Skip to main content

How to 'read' a painting

Developing responses

Responding to paintings happens instantaneously. Yet an immediate reaction develops into a fuller personal response through further looking and exploration.

Responding is about making connections. These connections are numerous – for example, linking objects or gestures with meanings. Some will be shared by the group, while others that relate to personal experience and memory, will be personal.

Developing responses could be seen in two ways. Exploring a book – fiction or non-fiction – involves consideration of what is written as well as how it is written: i.e. the subject and the authorial technique. In this way, the reader and the writer are brought closer together. So, too, the children learn to read as a writer and write as a reader.

With painting, one considers what is depicted as well as how the artist has used, for example, composition, colour and tone to achieve this. In this way, the viewer and the artist are brought together and the children learn to see as an artist and draw or paint as a viewer.

There are many different ways of developing pupils' responses. Here are a few things to consider, followed by some suggestions for questions.

Planning key questions

In most cases, you are working towards a particular outcome and have specific knowledge, skills and understanding you want the children to learn in the process. The thoughtful planning of key questions helps to achieve this successfully in a way that is investigative and enables genuine enquiry and exploration.

Key questions are:

  • Open, so prompt more than one correct answer
  • Facilitate a discussion of depth
  • Enable the next phase of discussion in a developing dialogue
  • Begin with 'Tell me about…' 'What might…?' 'What if…?' 'What do you think are…?' rather than 'Who?' 'When?' 'Where?' which suggest that there is one, correct answer. Note the use of 'might' rather than 'is' and 'What do you think are…?' rather than 'What are…?'


As one spends longer with a painting, initial dialogue progresses from that which relies on observation and making simple inferences – using the senses, for instance – through to the 'bigger' questions that require higher-order thinking skills such as synthesis and evaluation. So, too, children are required to think both critically (processing and interpreting information) and creatively (considering new possibilities).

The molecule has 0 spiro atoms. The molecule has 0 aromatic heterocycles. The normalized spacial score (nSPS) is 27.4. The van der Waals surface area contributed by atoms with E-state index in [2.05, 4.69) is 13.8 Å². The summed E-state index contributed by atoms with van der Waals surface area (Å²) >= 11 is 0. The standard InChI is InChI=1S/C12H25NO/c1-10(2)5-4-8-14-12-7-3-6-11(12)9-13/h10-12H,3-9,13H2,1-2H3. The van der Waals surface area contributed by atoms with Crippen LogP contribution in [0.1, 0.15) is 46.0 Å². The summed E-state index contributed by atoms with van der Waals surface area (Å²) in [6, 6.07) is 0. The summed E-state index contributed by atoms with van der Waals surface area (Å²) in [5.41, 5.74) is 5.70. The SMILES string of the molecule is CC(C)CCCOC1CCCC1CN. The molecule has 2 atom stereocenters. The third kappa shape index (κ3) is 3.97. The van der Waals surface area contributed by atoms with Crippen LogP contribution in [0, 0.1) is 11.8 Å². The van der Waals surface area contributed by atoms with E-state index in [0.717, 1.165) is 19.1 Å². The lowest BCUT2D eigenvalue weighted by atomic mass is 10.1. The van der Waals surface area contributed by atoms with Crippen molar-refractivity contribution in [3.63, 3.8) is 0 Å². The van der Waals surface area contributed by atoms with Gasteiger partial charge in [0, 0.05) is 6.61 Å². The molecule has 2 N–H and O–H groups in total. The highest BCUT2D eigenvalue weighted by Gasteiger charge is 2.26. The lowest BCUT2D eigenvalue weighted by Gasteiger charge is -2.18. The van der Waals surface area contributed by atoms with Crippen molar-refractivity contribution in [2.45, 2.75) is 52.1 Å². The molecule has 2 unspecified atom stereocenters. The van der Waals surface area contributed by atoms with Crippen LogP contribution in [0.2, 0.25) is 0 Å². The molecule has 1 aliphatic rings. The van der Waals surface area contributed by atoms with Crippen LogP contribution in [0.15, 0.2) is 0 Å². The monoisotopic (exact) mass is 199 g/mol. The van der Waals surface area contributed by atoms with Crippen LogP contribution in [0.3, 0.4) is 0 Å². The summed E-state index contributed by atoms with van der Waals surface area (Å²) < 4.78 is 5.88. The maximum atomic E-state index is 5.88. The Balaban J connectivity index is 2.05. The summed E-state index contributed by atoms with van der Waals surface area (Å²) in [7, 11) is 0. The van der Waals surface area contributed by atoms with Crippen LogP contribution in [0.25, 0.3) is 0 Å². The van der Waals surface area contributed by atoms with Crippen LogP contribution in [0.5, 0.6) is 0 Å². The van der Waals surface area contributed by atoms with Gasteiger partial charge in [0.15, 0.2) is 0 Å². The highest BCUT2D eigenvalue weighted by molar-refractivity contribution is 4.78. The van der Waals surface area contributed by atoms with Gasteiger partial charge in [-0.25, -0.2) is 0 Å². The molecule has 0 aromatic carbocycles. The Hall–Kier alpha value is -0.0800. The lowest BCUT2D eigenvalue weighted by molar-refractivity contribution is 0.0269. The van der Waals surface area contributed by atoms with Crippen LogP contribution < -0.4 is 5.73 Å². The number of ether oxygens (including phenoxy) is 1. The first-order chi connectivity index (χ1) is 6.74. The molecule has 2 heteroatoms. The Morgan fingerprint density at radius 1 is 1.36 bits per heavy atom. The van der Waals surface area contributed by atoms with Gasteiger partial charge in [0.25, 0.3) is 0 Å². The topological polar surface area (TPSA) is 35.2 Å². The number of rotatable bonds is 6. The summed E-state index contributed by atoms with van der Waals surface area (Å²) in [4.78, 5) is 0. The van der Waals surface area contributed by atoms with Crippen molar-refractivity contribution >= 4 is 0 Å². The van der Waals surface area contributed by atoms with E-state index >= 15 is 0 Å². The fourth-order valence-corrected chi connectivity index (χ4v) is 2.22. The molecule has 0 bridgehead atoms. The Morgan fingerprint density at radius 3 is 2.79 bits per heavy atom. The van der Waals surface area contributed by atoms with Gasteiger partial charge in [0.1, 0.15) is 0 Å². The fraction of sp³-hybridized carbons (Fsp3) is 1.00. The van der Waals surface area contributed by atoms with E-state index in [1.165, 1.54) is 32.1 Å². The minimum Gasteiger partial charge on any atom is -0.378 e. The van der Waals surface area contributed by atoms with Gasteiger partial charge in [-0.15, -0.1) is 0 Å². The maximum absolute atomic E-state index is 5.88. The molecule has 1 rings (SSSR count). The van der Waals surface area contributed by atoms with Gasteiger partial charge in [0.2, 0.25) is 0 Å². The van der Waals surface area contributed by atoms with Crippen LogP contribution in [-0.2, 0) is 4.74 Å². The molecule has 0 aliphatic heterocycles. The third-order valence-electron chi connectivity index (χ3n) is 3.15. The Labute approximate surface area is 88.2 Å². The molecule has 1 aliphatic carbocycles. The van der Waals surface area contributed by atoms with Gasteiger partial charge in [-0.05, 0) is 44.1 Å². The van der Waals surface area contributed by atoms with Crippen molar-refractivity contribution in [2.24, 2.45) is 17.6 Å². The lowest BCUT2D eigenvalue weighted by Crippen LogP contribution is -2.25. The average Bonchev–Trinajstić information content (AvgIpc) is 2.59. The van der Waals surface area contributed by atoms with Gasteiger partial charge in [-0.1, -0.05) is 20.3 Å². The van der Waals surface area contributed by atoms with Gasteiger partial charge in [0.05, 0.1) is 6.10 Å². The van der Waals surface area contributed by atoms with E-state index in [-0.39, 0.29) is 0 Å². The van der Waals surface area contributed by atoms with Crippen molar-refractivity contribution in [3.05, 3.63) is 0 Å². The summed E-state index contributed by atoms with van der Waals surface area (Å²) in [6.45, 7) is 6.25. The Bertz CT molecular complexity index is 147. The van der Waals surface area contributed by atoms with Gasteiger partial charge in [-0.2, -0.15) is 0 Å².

The place of knowledge

You do not need to know everything about a painting to enable others to read and respond to it. Indeed, you never can. However, having some knowledge is important. A few thoughts on the place of knowledge in developing dialogue might be:

  • Avoiding telling for the sake of it
  • Judging when to drop in information so that it enables the children to make further connections
  • Spending more time on questions that require thinking rather than those that require recalling knowledge

Keeping it real

For children to take ownership of the painting, they need to metaphorically inhabit it. We enable this to happen when we provide opportunities to empathise with the characters through drama and role play.

For example, you could ask pupils to re-enact a scene, freeze-framing certain episodes within (and beyond) what is shown in the painting. You could bring certain episodes to life through role play, where the children are able to experience and imagine how the characters feel physically and emotionally.

Next: How to ignite discussion